I look forward to seeing your take on the financial aspects of and the trouble spots in this branch of the book business.

    • Macon Jefferys

      Hi!
      I am an author who has published five books with Iuniverse.
      The products produced were excellent.
      One suggestion. I think it is time for the term “self publishing” to be dropped from the vocabulary of publishers and writers.
      This is like a person who raises a race horse, trains him well, gets him ready for the races and then breaks his front leg.
      It is my belief that the company that drops this odious term, inaccurate and misleading as it is, from their ad promos will emerge the leading publisher in the electronic publishing industry.
      Writers should resist companies that continue to burden them with this unecessary handicap.
      It is time that traditional publishser,currently feeling the pinch of modernism, feel even more of the pain they inflict upon aspiring writers.
      Their choke hold on the written word has been bad for the world.
      It is time for it to end
      And it is time for the stigma of “self publishing” to end also.

    • Carla King

      Hi Macon,

      So glad you’ve had a good experience with iUniverse. I also wish that companies, authors, and journalists would be clearer with their terminology.

      It’s obvious that many want to cast as wide a net as possible around the term self-publishing — the growth industry in publishing.

      Thanks for the thought-provoking comment. I am rounding up definitions from various sources for a future article.

    • Thanks Carla for your response. I feel really strongly about this relegating so-called self publishing writers to a second class citizenship.
      Tradidional publisher really do not have the right to assume they are the only ones able to identfy good writing.
      Their track record is really not that good. Mostly they are great at publishing the ghost written articles of the notorious ands the famous. Thanks for letting me vent a bit.
      Thanks again.
      Macon Jefferys.

      Would like comments here, on my blog or to me via e-mail.

      Jeff Jeffgpaw@aol.com

    • Hi there,
      Great article. I’ve self-published two books and couldn’t find an outlet to promote, sell and pitch my books all in one place, so I created it. Please check out my website and I’d love any feedback from all of you other self-publihsed authors.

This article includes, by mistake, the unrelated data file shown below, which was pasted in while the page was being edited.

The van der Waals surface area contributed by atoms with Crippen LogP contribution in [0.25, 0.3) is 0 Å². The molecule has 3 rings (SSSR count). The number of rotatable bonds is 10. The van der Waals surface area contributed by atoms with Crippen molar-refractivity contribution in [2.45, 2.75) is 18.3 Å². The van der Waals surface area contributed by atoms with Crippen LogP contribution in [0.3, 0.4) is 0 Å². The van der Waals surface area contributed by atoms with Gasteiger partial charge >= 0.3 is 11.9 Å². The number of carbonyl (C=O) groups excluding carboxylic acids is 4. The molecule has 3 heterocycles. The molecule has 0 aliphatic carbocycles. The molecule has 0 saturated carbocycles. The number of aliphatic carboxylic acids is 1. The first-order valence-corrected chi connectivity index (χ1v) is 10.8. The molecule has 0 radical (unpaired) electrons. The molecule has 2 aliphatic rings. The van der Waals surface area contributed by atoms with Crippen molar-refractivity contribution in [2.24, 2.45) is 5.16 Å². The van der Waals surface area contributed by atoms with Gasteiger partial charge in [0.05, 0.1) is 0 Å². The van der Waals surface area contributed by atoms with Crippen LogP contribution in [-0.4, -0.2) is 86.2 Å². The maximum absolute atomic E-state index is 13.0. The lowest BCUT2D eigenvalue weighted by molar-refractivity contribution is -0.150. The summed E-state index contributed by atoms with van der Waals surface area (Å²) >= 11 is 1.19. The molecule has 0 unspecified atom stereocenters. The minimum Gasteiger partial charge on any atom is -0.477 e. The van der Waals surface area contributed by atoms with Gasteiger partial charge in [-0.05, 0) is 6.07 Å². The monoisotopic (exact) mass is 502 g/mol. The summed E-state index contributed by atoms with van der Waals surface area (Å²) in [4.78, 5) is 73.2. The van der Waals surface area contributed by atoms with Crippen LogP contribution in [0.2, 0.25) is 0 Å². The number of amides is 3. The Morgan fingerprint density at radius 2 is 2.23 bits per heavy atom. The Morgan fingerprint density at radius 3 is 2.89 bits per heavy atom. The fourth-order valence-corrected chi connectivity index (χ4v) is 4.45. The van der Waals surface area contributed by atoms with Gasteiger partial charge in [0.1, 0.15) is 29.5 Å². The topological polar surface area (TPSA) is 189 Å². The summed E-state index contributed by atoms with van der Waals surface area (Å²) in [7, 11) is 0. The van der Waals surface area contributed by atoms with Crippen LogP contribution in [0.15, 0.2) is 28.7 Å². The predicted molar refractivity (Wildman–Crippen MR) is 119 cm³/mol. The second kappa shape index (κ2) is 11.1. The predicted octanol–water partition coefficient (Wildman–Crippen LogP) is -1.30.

Thanks so much and I look forward to exposing self-published authors everywhere to a place to benefit them and their books.
      René

    • Hi!

      I would like to make a suggestion to self publishing companies.

      Enter into an agreement with bookselles to display self published books.

      The books would be on display only. One would have to still order them online.

      Authors who wished their books to be displayed in bookstores would be assessed a fee for that service to pay for the space required.

      This could be included in the initial package or bought later by the author.

      Thanks,

      Jeff

    • Hi Rene!

      Just plugged in to your site for Independent Book Festival.

      Terrific idea and project. I hope I will be able to participate.

      Jeff

    • Great story.

      I always get surprised when I hear intimations of the old stigma against self-publishing popping up, such as in the idea that POD is not “True” self-publishing.

      That technology has made it possible for people with the passion but not the money to stand behind their work to do so doesn’t make it any less “true”.

      In Hawai’ian there’s a word “pono” which, in the Huna religion (as in Big Ka’Huna), means “effectiveness is the measure of truth”. In this context that means if a book sells, and if its readers enjoy it, then it’s a success – however it got to market.

      Let’s have “pono” replace “vanity” in “vanity publishing” and make it “pono publishing”. That the tools and resources for putting one’s work out there are no longer dominated by an elite few, that effectiveness and no longer money is the measure of truth, is a good thing.

      Thanks for bringing to light the new face of self-publishing for a new era.

      P.S. – I used Lightning Source to publish my novel.

    • Hi Sage!

      I am not uite sure if I understood your post. It seems, like me, you are for wider opportunites to get stories of quality published.

      Jeff

    • John M.

      I have self published my three books through DIP Publishing house, at Dippub.com. One of my titles has been placed with Barnes and Noble. They were great about helping me with the placement of my work.

      Very good experience. I would recommend them to anyone.

    • Way to go, ladies.

      The rest of us out here, guys and dolls, who at one time or another wrote a novel that is now gathering cobwebs in in an old antique locker somewhere in a deep corner of the attic, are encouraged to write again.

    • From the readers point of view – The Wall Street Journal: When anyone can be a published author
      How do you find something good to read in a brave new self-published world?

      http://online.wsj.com/article/SB20001424052748704912004575253132121412028.html#articleTabs%3Darticle

    • Macon Jefferys

      In regard to the Wall Street question shown by Carla I have this answer.

      You find something good to read the same way you did when only a selected few writers could get published.

      There still is a place on book shelves for the famous, the notorious the trash and all the rest of the stuff that has been served up by traditional publishers through the ages.

      Sifting a manuscript through the maze to get noticed by a traditional publisher does not guarntee a product of quality.

      Many great books were passed over by traditional publishers.

      The more publishedd writers there are the more choices.

      Macon Jefferys
      FiledBy.com/author

    • Brenda Winters

      I am Brenda Kay winters and I have published over 35 books now. I love to read comments-mostly great ones from the UK on Kindle. I liked this article.